Pro­tein degra­da­tion 2.0? Third Rock sinks $56M in­to Cedil­la's un­usu­al ap­proach

Third Rock Ven­tures is trot­ting out the lat­est play­er in the hot space of pro­tein degra­da­tion, in­fus­ing the new start­up with $56 mil­lion in launch mon­ey to find out if its un­con­ven­tion­al ap­proach to junk­ing pro­teins works bet­ter than its ri­vals.

The up­start goes by Cedil­la Ther­a­peu­tics, and it’s en­ter­ing a field of drug de­vel­op­ment that’s pick­ing up a lot of steam this year. The con­cept be­hind the emerg­ing space is sim­ple enough: where pro­tein in­hi­bi­tion has led to some ad­vanced med­i­cines, de­grad­ing pro­teins could prove a more fruit­ful so­lu­tion. The ap­proach could have ma­jor ben­e­fits over tra­di­tion­al small-mol­e­cule strate­gies, in­clud­ing the po­ten­tial to cut down sys­temic drug ex­po­sure and the abil­i­ty to tack­le tar­get pro­teins once con­sid­ered un­drug­gable.

Many play­ers in pro­tein degra­da­tion are tack­ling the field by hi­jack­ing the ubiq­ui­tin process, es­sen­tial­ly tag­ging dis­ease-caus­ing pro­teins for de­struc­tion by re­cruit­ing an E3 lig­ase to the tar­get, which sends the pro­tein to the cell’s nat­ur­al “garbage dis­pos­al.” It’s a smart idea, but it’s al­so quite com­plex to build these mol­e­cules. Ear­ly pi­o­neers in the pro­tein degra­da­tion space are tak­ing this ap­proach now, in­clud­ing Arv­inas, Kymera, and C4 Ther­a­peu­tics, among oth­ers.

Cedil­la is tak­ing aim at a dif­fer­ent av­enue, the com­pa­ny’s CEO Alexan­dra (San­dra) Glucks­mann tells me.

“What we’re try­ing to do is up­stream of that whole process,” she said. “In­stead of start­ing with a tech­nol­o­gy and then hav­ing to find a tar­get — and be­ing lim­it­ed by the tech we have — we are in­stead start­ing with a tar­get of in­ter­est and ap­ply­ing dif­fer­ent method­olo­gies to de­grade it.”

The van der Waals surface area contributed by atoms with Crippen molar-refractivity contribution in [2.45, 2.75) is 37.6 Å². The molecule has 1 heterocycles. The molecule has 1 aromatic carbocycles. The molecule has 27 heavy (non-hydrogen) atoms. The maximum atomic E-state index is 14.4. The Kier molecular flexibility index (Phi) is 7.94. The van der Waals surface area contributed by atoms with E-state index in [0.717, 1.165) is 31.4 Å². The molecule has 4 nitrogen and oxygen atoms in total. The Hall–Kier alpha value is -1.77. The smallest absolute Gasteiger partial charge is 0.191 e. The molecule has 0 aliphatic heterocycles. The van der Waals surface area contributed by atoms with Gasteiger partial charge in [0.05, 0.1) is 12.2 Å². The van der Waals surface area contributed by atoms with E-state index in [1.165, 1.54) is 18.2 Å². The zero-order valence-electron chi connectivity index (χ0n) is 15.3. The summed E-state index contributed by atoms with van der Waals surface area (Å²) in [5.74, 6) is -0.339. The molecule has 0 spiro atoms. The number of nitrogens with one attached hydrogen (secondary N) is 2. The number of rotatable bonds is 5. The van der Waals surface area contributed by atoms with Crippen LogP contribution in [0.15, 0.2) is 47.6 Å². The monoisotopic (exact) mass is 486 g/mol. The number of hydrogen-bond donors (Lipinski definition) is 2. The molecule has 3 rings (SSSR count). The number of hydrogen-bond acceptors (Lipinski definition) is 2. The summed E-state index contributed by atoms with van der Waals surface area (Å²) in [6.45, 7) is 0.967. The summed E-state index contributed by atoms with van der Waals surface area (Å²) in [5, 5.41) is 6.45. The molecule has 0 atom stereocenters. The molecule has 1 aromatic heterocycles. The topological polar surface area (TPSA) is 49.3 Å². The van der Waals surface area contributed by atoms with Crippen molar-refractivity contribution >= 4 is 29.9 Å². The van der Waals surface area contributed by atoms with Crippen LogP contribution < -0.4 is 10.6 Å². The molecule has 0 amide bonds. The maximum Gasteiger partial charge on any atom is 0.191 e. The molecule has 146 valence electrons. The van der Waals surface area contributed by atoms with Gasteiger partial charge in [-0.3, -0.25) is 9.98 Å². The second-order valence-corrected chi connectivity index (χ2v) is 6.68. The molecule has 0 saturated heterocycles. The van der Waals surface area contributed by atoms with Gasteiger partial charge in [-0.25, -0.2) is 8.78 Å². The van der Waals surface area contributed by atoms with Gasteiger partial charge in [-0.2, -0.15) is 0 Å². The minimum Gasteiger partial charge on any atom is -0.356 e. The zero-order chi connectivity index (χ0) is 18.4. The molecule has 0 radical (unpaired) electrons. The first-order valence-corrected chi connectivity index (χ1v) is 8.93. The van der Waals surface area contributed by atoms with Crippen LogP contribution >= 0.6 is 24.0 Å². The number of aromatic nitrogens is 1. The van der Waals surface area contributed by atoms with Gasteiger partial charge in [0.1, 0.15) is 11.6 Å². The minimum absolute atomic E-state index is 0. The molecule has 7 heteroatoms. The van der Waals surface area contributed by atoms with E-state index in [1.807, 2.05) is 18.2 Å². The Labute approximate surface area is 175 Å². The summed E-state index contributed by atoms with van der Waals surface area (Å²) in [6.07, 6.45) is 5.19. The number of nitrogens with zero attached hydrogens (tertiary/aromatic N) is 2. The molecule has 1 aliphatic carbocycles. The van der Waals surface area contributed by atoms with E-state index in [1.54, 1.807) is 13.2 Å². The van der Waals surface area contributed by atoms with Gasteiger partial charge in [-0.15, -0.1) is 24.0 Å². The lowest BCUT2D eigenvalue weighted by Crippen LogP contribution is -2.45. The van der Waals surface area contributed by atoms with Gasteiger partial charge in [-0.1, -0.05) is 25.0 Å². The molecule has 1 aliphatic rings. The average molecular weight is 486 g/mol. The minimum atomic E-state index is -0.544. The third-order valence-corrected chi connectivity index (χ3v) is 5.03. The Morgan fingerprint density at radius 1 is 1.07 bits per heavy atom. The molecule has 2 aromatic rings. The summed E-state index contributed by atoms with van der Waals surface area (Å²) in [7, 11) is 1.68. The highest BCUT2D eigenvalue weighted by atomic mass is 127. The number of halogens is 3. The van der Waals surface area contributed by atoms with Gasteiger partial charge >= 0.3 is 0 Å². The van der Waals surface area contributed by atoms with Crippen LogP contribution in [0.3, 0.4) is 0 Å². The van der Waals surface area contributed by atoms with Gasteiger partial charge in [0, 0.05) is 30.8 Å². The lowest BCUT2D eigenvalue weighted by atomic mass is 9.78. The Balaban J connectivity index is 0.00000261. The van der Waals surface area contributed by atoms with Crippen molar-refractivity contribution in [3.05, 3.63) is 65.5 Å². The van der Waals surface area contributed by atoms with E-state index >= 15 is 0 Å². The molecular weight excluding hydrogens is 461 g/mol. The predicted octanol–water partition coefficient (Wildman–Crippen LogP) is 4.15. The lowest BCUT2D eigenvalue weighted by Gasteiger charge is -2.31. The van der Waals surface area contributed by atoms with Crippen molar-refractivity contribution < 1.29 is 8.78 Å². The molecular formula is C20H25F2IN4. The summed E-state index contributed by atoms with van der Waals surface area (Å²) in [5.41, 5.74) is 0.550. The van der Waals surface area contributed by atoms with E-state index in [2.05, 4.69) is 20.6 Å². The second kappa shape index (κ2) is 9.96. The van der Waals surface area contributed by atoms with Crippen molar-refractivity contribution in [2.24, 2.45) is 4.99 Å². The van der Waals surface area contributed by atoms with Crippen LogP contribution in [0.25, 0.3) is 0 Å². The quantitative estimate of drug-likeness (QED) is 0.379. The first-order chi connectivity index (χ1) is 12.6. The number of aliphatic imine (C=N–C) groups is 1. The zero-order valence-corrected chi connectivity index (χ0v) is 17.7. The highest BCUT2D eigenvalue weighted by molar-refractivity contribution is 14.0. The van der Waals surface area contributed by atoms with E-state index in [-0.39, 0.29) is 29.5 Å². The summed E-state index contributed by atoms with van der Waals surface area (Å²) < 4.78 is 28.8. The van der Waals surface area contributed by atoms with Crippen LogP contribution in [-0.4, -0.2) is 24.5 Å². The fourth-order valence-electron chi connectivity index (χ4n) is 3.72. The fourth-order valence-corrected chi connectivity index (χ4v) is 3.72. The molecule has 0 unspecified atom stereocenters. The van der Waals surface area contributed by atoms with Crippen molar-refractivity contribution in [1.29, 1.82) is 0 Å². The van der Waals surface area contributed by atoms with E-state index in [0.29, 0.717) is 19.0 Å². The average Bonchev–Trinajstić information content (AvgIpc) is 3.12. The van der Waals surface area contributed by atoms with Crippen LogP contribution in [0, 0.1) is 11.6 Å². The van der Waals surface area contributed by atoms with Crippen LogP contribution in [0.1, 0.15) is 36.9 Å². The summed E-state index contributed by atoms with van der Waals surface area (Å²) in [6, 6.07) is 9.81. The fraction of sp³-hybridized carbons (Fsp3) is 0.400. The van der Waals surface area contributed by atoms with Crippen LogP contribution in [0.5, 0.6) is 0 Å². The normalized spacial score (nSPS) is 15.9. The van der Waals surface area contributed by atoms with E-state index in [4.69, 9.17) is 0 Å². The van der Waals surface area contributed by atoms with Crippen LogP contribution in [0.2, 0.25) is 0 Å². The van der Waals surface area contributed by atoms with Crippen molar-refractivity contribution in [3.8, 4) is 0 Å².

Bri­an Jones

Third Rock has been gun­ning away on this idea for months now, re­cruit­ing Glucks­mann, a found­ing em­ploy­ee and the ex-COO of Ed­i­tas, to serve as en­tre­pre­neur-in-res­i­dence at the ven­ture firm six months ago (with plans to put her at the helm of Cedil­la straight away). Glucks­mann said the com­pa­ny al­ready em­ploys 12 peo­ple.

In short, Cedil­la is us­ing more tra­di­tion­al small mol­e­cule drugs to desta­bi­lize dis­ease-caus­ing pro­teins ahead of the ubiq­ui­ti­na­tion process. Once the pro­teins are un­sta­ble, the cell rec­og­nizes them as dys­func­tion­al and toss­es them in the garbage dis­pos­al.

One way the com­pa­ny is go­ing about this is by map­ping out the chem­i­cal bonds be­tween pro­teins. The goal, Glucks­mann says, is to “or­phan” a tar­get pro­tein by dis­rupt­ing its bonds with oth­er pro­teins, tip­ping the tar­get in­to an un­sta­ble state.

Cedil­la is al­ready run­ning 8 ear­ly-stage pro­grams in par­al­lel, Glucks­mann said, us­ing the new funds from Third Rock to ID which can­di­dates they’ll take to the clin­ic. The com­pa­ny thinks this tech could be have wide­spread ap­pli­ca­tions.

“We are ini­tial­ly fo­cused on on­col­o­gy tar­gets,” said Cedil­la’s CSO Bri­an Jones. “We al­so be­lieve our small mol­e­cule ap­proach is broad­ly ap­plic­a­ble, for ex­am­ple to ac­cess tar­gets in the cen­tral ner­vous sys­tem.”

2023 Spot­light on the Fu­ture of Drug De­vel­op­ment for Small and Mid-Sized Biotechs